A lab in the United Kingdom decided to investigate if synthetic ingredients are better than natural ingredients [10]. They gave 30 women one of three products: a leading "synthetic" moisturizer (75% synthetic ingredients), a "natural" moisturizer (70% synthetic ingredients, showing why its important to check the label of "natural" products), and a plant based moisturizer (0% synthetic ingredients). The researchers believed there would be a decrease in bacterial diversity in the synthetic groups, due to synthetic ingredients being "alien" to the skin. However after 4 weeks of treatment, all test groups showed an increased bacterial diversity, with the largest degree of change in the plant based test group.


Whats going on here!? Shouldn’t synthetic ingredients be bad? One thing the researchers did not factor into their experiment, is if the women being tested had a history with synthetic ingredients. Its most likely that they not only used synthetic products (because of their wide availability), but also that they used many of them, which would greatly impact their microbiome. This experiment limited these women to only one cosmetic, potentially leading in a form of relief for the test subjects skin, as it would be considerably less synthetic ingredients used. Ultimately the plant based skincare group showed the greatest results with the highest change in microbial diversity, indicating we may want to swap out our products for plant based cosmetics [10].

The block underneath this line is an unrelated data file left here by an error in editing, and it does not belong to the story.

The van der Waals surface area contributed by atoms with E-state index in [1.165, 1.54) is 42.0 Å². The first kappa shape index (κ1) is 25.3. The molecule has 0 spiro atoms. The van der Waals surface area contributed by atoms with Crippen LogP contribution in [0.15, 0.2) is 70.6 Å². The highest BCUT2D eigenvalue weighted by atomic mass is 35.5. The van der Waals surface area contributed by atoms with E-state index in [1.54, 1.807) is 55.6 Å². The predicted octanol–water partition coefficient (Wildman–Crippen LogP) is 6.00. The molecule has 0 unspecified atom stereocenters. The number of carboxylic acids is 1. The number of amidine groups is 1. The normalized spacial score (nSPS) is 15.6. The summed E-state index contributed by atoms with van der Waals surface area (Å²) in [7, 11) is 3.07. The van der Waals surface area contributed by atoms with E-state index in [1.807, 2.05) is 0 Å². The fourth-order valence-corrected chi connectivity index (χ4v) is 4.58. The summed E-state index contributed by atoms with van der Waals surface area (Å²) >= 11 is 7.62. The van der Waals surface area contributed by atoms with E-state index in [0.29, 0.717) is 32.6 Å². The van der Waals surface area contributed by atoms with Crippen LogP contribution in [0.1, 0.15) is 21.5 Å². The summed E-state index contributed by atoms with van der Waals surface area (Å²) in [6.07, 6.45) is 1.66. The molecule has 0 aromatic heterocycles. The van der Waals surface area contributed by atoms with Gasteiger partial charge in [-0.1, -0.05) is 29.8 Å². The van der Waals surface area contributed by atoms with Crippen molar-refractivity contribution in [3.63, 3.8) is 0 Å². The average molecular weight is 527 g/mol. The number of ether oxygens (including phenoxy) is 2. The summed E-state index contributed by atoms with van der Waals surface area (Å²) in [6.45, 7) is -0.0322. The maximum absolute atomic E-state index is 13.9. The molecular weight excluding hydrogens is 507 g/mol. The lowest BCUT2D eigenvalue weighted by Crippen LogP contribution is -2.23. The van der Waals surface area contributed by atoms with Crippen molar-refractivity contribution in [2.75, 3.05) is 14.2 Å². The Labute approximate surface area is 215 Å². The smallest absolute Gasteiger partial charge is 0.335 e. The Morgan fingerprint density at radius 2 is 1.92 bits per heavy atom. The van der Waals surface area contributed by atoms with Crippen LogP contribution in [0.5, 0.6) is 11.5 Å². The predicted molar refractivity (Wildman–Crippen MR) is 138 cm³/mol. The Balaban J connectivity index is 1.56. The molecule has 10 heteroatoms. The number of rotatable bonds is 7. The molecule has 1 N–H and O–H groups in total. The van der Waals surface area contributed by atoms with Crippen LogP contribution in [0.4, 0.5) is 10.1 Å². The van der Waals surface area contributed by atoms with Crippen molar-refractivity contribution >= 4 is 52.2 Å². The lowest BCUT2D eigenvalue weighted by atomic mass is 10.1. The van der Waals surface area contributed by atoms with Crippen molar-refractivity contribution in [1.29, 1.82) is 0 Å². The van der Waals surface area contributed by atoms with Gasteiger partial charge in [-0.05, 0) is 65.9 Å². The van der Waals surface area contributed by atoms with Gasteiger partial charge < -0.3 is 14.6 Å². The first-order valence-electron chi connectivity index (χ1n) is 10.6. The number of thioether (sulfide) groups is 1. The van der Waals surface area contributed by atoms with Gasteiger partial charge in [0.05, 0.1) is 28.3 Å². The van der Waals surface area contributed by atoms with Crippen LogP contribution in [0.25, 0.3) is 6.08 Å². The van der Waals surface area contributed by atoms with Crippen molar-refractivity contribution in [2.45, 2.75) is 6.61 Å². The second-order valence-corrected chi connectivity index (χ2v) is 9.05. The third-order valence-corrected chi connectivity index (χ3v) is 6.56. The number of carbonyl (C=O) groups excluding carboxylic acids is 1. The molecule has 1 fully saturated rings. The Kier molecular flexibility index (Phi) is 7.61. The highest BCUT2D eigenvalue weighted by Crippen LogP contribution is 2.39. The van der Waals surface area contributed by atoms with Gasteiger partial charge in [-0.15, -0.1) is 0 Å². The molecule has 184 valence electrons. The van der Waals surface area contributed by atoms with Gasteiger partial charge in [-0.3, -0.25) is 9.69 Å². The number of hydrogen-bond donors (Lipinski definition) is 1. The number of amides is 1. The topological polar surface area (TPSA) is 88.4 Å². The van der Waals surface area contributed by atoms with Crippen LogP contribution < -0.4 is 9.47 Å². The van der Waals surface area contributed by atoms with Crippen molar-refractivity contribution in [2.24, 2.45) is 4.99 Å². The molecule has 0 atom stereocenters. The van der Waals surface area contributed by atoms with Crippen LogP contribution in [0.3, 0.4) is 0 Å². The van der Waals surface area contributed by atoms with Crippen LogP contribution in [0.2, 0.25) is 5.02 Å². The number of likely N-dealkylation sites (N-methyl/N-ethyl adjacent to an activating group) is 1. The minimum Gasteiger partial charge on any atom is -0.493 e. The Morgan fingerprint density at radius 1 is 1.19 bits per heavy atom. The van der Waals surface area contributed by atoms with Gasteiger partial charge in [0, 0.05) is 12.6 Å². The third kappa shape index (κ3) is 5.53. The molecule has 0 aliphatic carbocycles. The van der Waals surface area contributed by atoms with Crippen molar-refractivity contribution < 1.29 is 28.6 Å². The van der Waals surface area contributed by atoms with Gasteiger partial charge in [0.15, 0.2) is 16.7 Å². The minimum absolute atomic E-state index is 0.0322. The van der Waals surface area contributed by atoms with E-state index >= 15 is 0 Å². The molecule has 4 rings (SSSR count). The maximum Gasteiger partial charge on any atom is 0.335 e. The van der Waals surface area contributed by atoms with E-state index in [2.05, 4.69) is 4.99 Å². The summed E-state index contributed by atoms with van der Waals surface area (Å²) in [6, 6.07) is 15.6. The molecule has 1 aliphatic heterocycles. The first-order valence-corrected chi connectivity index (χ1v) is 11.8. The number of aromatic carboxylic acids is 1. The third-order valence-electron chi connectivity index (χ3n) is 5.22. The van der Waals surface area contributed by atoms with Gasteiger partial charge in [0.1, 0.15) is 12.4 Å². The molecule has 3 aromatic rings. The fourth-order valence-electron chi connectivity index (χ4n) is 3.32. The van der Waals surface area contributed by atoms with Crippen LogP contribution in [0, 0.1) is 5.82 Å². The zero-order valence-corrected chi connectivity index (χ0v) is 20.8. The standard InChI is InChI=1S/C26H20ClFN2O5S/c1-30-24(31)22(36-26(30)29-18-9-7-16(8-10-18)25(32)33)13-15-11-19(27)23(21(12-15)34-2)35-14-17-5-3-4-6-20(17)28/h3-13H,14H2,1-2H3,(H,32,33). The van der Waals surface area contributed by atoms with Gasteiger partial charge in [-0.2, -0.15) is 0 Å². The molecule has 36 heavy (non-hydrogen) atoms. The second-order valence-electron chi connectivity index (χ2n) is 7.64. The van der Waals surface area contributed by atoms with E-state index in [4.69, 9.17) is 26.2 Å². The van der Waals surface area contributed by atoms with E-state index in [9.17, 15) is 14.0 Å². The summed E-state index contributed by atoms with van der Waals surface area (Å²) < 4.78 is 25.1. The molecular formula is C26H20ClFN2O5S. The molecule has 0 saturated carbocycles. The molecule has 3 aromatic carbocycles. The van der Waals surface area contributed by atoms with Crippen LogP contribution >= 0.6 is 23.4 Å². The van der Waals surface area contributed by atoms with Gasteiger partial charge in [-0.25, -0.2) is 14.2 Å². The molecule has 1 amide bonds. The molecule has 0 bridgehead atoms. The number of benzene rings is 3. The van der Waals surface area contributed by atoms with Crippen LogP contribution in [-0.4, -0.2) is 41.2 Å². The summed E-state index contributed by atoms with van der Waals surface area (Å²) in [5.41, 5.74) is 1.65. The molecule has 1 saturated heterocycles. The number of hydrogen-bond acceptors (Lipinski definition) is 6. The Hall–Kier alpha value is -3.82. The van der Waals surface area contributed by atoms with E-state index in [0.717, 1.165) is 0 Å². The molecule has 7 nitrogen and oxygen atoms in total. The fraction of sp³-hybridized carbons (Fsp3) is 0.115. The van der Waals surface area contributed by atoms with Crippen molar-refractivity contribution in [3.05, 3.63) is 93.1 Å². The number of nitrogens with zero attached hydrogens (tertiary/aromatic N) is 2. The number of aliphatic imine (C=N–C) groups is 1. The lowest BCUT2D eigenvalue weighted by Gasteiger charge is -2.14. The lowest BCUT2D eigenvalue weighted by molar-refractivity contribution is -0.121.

Coconut oil for infants


The last paper I'll discuss is more to the potential of plant based skincare. This paper detailed an experience of nurses working with premature infants [11]. Pre-term infants are at a high risk of late onset sepsis or LOS (infection of the blood) due to their reduced immunity and underdeveloped epidermal tissue [learn about epidermal tissue here]. Coconut oil is believed to help improve skin integrity while also providing antimicrobial effects. Studies have shown topically applying coconut oil to wounds resulted in faster healing and more collagen synthesis than wounds left untreated [12].